Francesco Corti was born in Arezzo, Italy, in a musical family in 1984. He studied organ in Perugia, then harpsichord in Geneva and in Amsterdam. He was awarded at the International Johann Sebastian Bach Competition in Leipzig in 2006 and at the Bruges Harpsichord Competition in 2007.
As a soloist, he has appeared in recitals and concerts all over Europe, in the USA and Canada, in Latin America, in Asia and in New Zealand. He has been invited by festivals such as Mozartwoche and Salzburger Festspiele, Bachfest Leipzig, Musikfest Bremen, Utrecht Early Music Festival, Festival Radio France Montpellier. He has performed in halls such as Salle Pleyel in Paris, Bozar in Bruxelles, Konzerthaus Wien, Tonhalle Zürich, Mozarteum and Haus für Mozart in Salzburg and Concertgebouw Amsterdam. He is a member of Les Musiciens du Louvre, Zefiro, the Bach Collegium Japan, Les Talens Lyriques, Harmonie Universelle and Le Concert des Nations.
Since 2015, he conducts regularly Les Musiciens du Louvre and since 2018 he is Principal Guest Conductor of il Pomo d’Oro. Among other projects with this ensemble, he has conducted a European tour of Handel’s “Orlando”. He was invited to lead B’Rock, the Nederlandse Bachvereniging and Holland Baroque. In the 2021/22 season he will conduct a new production of Handel’s “Agrippina” at the Royal Theatre in Drottningholm near Stockholm.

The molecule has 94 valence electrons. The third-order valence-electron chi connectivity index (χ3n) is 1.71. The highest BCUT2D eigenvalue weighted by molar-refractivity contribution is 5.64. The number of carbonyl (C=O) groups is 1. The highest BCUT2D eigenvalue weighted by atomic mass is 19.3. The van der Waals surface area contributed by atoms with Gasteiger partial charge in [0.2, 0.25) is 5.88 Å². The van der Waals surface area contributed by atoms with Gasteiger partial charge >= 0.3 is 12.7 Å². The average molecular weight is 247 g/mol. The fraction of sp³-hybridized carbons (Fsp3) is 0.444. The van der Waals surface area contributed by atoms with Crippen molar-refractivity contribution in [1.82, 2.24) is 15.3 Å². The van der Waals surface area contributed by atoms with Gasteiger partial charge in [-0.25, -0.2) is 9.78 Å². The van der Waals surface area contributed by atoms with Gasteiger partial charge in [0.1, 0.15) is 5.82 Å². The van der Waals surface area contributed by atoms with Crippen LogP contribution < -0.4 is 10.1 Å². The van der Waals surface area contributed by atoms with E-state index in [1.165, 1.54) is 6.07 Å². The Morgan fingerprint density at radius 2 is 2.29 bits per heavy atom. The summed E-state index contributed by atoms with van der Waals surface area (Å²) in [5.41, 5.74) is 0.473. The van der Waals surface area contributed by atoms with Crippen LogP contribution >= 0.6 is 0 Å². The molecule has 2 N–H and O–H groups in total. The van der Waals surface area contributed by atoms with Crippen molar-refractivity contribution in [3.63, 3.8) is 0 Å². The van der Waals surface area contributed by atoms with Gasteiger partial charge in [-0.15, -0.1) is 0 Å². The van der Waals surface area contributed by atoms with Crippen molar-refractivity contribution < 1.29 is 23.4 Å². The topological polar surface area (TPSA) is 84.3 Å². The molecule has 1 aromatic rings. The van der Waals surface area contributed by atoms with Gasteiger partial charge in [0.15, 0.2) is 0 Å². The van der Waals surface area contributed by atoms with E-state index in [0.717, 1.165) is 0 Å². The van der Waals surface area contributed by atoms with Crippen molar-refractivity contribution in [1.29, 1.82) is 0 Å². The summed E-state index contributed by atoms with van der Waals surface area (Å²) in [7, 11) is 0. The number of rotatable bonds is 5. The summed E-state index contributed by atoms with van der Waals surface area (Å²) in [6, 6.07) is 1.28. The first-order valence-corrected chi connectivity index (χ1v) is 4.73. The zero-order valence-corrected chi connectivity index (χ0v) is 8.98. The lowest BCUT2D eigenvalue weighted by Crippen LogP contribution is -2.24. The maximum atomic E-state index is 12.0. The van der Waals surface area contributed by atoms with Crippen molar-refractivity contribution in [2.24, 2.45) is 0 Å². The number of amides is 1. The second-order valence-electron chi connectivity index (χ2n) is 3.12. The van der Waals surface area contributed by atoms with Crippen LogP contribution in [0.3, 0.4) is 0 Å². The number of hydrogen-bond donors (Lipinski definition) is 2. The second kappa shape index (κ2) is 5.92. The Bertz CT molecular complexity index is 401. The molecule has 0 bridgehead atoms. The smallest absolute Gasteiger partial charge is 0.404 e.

His solo recordings include a CD of Louis Couperin Suites, the Partitas by J. S. Bach, Haydn Sonatas, the two Piano Quartets and the Piano Concerto K. 488 by Mozart. Pentatone has recently published the the first two volume of Bach’s Harpsichord Concertos with il Pomo d’Oro. His last solo recording “Bach, Little Books” (Arcana) has been awarded a Diapason d’or and an Editor’s Choice (Gramophone). Soon to be published are Handel’s “Apollo e Dafne” with il Pomo d’Oro and Rossini’s “Petite Messe Solennelle”.
He has taught in masterclasses all over Europe, in Latin America and in Asia. Since September 2016, he is professor of harpsichord at the Schola Cantorum Basiliensis.